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my line in the sand

I spent many years telling myself that a gender transition would be an absolute last resort and only happen if my mental health were being severely threatened. Except that recently that thinking has begun to change and, while I am not saying that I definitely will transition, the door is no longer as firmly closed to the idea as it once was.

As time goes on and the reasons for saying no slowly dissipate (I am alone with grown children who know I am trans and approaching the end of my career) there is less weight behind holding steadfast to this previous line in the sand. The fact is, that I like my life as Joanna and the more I have delved into its benefits the more I don’t think living full time would be so absurd.

Fear is a huge factor here of course and after living for 55 years in a male role it’s not like flicking a switch and yet I know have been complicating things in my mind and finding excuses why it wouldn’t work instead of why it would. My living part time has been highly successful and many fears have dissipated with my experiences to date. What is left now is to decide how much further along the road I might want to travel or whether I stop here.

I never planned to end up where I am today but feel like I have been carried along like a bottle floating in the ocean ending up on a foreign shore and, an idea which was utterly preposterous as recently as a few years ago, suddenly carries some merit for reflection. Hence, I am seeing an endocrinologist in May for a consultation session regarding the merits and risks of HRT and it may lead nowhere but at least I am no longer afraid to hold things up to the light and examine them more closely. One possible advantage to transition could be to allow myself to attain a permanent fusion of both animas rather than compartmentalize my life into two halves which Helene Cote wondered how I have been able to do for so long; she is right that it is not easy and many trans people do not opt for it. It can also at times feel a little dishonest.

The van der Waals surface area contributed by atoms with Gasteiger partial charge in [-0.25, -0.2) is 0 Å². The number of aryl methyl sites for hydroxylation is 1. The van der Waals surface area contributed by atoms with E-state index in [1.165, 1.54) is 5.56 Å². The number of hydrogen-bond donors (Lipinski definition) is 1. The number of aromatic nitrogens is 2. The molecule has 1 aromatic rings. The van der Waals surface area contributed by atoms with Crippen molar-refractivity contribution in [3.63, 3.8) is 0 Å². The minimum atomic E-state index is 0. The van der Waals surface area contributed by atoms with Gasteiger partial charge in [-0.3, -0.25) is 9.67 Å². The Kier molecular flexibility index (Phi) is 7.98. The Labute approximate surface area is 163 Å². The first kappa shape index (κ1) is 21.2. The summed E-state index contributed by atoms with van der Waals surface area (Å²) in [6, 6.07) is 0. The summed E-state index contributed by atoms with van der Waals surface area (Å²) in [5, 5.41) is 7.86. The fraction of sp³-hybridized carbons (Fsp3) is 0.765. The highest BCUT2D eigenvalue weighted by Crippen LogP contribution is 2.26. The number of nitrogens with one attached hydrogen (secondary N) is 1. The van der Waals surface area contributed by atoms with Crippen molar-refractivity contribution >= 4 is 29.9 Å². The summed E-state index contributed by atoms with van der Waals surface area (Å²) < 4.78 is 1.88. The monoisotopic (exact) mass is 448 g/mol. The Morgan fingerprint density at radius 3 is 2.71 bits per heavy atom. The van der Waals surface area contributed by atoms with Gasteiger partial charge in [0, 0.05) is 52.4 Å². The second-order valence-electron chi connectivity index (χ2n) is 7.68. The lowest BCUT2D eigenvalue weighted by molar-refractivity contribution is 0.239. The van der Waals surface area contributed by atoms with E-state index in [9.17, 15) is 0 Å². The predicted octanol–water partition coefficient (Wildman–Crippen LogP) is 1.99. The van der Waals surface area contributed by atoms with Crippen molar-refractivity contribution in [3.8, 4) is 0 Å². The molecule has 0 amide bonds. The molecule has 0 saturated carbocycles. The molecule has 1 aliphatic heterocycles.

No matter what I do going forward it will be with blinders off and misconceptions out of the way and if you have read this blog for any length of time you know how much I reflect on things.

I was at my doctor's office recently and Carolin his receptionist told me I would make a striking woman. That thought stayed with me for a day as I asked myself what exactly is holding me back. Is it fear or is it something else?

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Comments

  1. I hear ya. Follow your best judgment as you travel down the path of life. Nobody can really predict the future.